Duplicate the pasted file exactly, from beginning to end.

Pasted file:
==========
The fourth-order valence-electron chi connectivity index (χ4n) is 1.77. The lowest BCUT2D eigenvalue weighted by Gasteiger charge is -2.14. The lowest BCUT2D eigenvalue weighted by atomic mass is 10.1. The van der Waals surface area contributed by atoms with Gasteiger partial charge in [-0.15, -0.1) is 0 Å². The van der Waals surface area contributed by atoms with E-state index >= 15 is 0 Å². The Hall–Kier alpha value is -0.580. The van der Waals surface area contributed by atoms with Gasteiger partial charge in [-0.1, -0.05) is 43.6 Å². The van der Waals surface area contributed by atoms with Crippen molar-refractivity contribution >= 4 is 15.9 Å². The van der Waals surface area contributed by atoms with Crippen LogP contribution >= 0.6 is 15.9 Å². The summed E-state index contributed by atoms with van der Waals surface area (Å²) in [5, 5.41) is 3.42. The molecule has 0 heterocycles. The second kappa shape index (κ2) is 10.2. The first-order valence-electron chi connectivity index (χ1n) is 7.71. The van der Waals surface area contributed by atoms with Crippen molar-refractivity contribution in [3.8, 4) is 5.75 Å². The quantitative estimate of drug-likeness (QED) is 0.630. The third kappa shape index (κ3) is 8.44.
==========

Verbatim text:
The fourth-order valence-electron chi connectivity index (χ4n) is 1.77. The lowest BCUT2D eigenvalue weighted by Gasteiger charge is -2.14. The lowest BCUT2D eigenvalue weighted by atomic mass is 10.1. The van der Waals surface area contributed by atoms with Gasteiger partial charge in [-0.15, -0.1) is 0 Å². The van der Waals surface area contributed by atoms with E-state index >= 15 is 0 Å². The Hall–Kier alpha value is -0.580. The van der Waals surface area contributed by atoms with Gasteiger partial charge in [-0.1, -0.05) is 43.6 Å². The van der Waals surface area contributed by atoms with Crippen molar-refractivity contribution >= 4 is 15.9 Å². The van der Waals surface area contributed by atoms with Crippen LogP contribution >= 0.6 is 15.9 Å². The summed E-state index contributed by atoms with van der Waals surface area (Å²) in [5, 5.41) is 3.42. The molecule has 0 heterocycles. The second kappa shape index (κ2) is 10.2. The first-order valence-electron chi connectivity index (χ1n) is 7.71. The van der Waals surface area contributed by atoms with Crippen molar-refractivity contribution in [3.8, 4) is 5.75 Å². The quantitative estimate of drug-likeness (QED) is 0.630. The third kappa shape index (κ3) is 8.44.